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Record company hotshot opens Stoney’s British pub

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Mike Stone opened Stoney's on Concord Pike 15 years ago, serving classic British fare.

Mike Stone opened Stoney’s on Concord Pike 15 years ago, serving classic British fare.

By Kathy Canavan

Farewell, rock ‘n’ roll – hello, fish ‘n’ chips. Mike Stone promoted the biggest names in marketing when he was with EMI and Virgin Records and Warner Brothers.

The Rolling Stones: (“Mick wouldn’t give you the time of day unless you were a good-looking model. Keith Richards and Ronnie Wood were just real gentlemen.”)

Fleetwood Mac: (“I worked with them when they were on the way up, so they were always kind.”)

The Doobie Brothers: (“I used to travel with them on their private airplane. Two of them would go and do radio interviews, and two of them would go to the local children’s hospital and be with the kids, and one of them would go to the hotel and do press.”)

Tina Turner: (“What a wonderful girl. She was just fabulous. You couldn’t ask to be with a nicer person.”)

Lenny Kravitz: (“Salt of the earth. Very quiet.”)

Van Halen (“My favorite party band. If you ever wanted to go out and have a good time, you’d go with Van Halen.”)

After working with record labels through the ’70s, ’80s and ’90s, Stone left Virgin and New York to be caregiver for his dying sister in Glassboro, N.J., and then his father in West Chester, Pa.

After their deaths, he found he needed to find a second act for himself.

“One of the things you always think about in the music business is, “˜I wonder what I’ll do afterwards.’ We’d always talk about opening a pub or a bed-and-breakfast.”

His dad had owned part of The Flavor of Britain, a teashop on Concord Pike, so Stone knew the area.  So in 2000, Stoney’s at 3007 Concord Pike was born.

The menu: All the food he missed since he moved to the United States as a teenager in 1967.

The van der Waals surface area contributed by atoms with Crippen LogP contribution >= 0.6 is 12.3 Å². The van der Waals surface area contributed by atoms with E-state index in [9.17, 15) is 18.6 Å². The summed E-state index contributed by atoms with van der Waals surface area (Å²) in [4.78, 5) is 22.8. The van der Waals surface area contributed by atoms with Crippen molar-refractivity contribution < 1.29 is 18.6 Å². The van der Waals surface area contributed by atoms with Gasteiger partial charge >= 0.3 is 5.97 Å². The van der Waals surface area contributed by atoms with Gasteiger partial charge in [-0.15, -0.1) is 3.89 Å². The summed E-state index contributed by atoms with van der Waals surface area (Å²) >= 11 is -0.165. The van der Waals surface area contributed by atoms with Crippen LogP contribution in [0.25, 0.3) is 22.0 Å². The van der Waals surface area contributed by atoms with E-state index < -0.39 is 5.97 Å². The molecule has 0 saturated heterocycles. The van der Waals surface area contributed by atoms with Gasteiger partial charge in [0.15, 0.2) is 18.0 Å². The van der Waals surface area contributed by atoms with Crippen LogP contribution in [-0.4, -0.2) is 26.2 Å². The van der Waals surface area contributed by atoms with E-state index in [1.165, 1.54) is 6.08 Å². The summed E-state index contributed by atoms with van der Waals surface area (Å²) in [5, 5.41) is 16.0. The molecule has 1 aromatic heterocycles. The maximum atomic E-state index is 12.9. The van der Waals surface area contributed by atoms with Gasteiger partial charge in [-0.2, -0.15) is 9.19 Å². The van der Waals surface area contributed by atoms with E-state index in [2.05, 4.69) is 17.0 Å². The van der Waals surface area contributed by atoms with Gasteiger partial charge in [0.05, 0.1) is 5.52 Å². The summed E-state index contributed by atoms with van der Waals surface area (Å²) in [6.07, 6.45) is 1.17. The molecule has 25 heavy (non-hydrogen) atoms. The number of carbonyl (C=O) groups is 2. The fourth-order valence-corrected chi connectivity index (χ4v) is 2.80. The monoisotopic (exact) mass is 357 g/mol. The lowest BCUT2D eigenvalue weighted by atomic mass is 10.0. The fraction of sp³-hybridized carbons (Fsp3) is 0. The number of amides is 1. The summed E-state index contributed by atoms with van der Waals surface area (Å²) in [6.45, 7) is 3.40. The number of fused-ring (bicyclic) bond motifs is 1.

The recipes: His mum’s.

“I wanted to eat the food that I liked,” he said. “Traveling all over America I never found anyone who made decent fish ‘n’ chips or Yorkshire pudding or steak-and-kidney pie.”

He didn’t let his marketing skills lie fallow at the pub. When Will and Kate married at Westminster Abbey, he rolled out a royal wedding celebration that drew a full house to Stoney’s at 5:30 a.m. Eastern Standard Time. The very British wedding breakfast included a classic royal wedding cake ““ a fruit cake covered in fondant and surrounded by marzipan.

The place was packed with ladies wearing hats and pearls and gloves,” Stone said.

Of course, there was a tea party to celebrate Prince George’s royal christening. Everyone brought a baby gift for the babies at A.I. du Pont Hospital for Children. “It was great,” Stone said.

Stoney’s Labor Day weekend special, in its fifth year, is a free meal for anyone who’s pregnant.

“I got the idea because I’m an Englishman and kind of cheap,” Stone said, laughing. “At first I thought I’ll offer a free drink to every woman who comes in who’s pregnant and no one will take it. But people said, “˜Oh, you’re crazy.’  So I thought, “˜O.K. Free food.'”

“I’ll do it all weekend,” he said. “And we do get a fair number of pregnant women.”

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